- DISCOVERY: Users can quickly find the latest research articles via agency portals and common search engines, as well as through CHORUS' optimized search application. CHORUS' open programming and interface invites innovators to develop new tools and functionality that further support public access and facilitates text and data mining on articles reporting on funded research.
- ACCESS: CHORUS points users to the best available version of articles - either immediately on publication or after an embargo period - on the publication sites, where they can find essential context, tools, and information.
- COMPLIANCE: Compliance is easy using simple tagging built into the article submission process, while a CHORUS Dashboard application facilitates monitoring and reporting by funders and publishers without adding unnecessary costs and administrative overhead.
- PRESERVATION: CHORUS ensures the integrity and sustainability of the scholarly record through partnerships with CLOCKSS, Portico, and other services that archive and preserve research articles in perpetuity.
CHORUS currently offers two basic services for authors, funders, institutions, and publishers as follows:
The search service enables users to discover articles reporting on funded research from our publisher members. Learn more about our Search Service. The following link provides information about ACM published articles that are monitored by CHORUS and reported to the funding agencies and funders working with CHORUS. To use the search service, please click here.
The dashboard service enables funders, institutions, researchers, publishers, and the public to keep track of public-access compliance by our publisher members. Learn more about our Dashboard Service. For more information about how Institutions can take advantage of the CHORUS Service, please see here. To use the dashboard service, please click here.
CHORUS Participating Funding Agencies
The following is a list of funders currently working with CHORUS:
- National Science Foundation (NSF)
- Department of Defense (DOD)
- Department of Energy (DOE)
- Department of the Interior (DOI) - USGS
- Japan Science & Technology Agency (JST)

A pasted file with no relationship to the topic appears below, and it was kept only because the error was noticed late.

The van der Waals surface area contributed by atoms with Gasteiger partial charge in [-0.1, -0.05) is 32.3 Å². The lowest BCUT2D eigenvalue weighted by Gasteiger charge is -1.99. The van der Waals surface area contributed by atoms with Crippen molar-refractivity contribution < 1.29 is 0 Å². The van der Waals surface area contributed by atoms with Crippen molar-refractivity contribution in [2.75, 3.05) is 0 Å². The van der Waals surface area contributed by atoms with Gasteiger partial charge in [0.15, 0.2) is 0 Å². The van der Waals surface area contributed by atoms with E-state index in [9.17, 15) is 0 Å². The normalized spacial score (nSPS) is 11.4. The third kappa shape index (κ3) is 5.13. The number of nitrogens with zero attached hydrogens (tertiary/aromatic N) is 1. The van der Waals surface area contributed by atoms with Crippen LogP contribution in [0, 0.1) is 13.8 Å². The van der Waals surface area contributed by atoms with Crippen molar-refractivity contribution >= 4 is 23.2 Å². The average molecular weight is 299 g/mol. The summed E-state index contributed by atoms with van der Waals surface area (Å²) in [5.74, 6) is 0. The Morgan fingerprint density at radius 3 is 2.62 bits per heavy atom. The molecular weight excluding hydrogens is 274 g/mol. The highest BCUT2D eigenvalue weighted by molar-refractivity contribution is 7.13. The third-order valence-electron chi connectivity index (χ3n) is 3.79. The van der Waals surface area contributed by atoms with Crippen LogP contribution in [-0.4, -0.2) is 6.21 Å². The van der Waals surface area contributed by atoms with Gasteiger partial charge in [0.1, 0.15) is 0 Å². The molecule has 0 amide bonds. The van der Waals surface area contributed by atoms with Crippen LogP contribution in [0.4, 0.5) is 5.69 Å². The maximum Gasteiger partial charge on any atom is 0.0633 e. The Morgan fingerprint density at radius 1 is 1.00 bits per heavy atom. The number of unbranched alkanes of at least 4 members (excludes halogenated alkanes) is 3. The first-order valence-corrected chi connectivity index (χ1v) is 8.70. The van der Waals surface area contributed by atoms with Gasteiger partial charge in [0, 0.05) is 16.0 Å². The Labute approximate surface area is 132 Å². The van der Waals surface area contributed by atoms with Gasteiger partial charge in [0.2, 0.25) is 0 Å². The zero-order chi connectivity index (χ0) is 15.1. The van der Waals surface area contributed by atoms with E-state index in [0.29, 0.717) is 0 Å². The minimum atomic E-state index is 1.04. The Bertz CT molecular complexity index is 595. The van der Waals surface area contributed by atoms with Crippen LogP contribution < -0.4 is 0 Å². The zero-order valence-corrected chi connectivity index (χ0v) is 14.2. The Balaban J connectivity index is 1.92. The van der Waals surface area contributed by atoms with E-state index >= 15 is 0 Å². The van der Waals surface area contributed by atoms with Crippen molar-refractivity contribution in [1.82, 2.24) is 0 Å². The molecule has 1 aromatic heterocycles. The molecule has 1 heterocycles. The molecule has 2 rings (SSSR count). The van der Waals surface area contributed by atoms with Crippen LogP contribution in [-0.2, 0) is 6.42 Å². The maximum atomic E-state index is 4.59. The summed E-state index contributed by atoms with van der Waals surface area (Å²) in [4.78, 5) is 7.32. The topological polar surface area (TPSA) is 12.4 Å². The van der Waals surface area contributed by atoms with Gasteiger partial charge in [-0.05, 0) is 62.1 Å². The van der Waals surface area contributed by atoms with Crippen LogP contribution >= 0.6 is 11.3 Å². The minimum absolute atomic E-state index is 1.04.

- Office of the Department of National Intelligence (ODNI) - IARPA
- Smithsonian Institution (SI)
- US Department of Agriculture (USDA)
- National Institute of Standards and Technology (NIST)
- Australian Research Council (ARC)
For more information about CHORUS and ACM's role with CHORUS, please contact ACM.
Why I Belong to ACM
Hear from Bryan Cantrill, vice president of engineering at Joyent, Ben Fried chief information officer at Google, and Theo Schlossnagle, OmniTI founder on why they are members of ACM.
ACM Queue’s “Research for Practice” is your number one resource for keeping up with emerging developments in the world of theory and applying them to the challenges you face on a daily basis. In this installment, Dan Crankshaw and Joey Gonzalez provide an overview of machine learning server systems. What happens when we wish to actually deploy a machine learning model to production, and how do we serve predictions with high accuracy and high computational efficiency? Dan and Joey’s curated research selection presents cutting-edge techniques spanning database-level integration, video processing, and prediction middleware. Given the explosion of interest in machine learning and its increasing impact on seemingly every application vertical, it's possible that systems such as these will become as commonplace as relational databases are today.
Written by leading domain experts for software engineers, ACM Case Studies provide an in-depth look at how software teams overcome specific challenges by implementing new technologies, adopting new practices, or a combination of both. Often through first-hand accounts, these pieces explore what the challenges were, the tools and techniques that were used to combat them, and the solution that was achieved.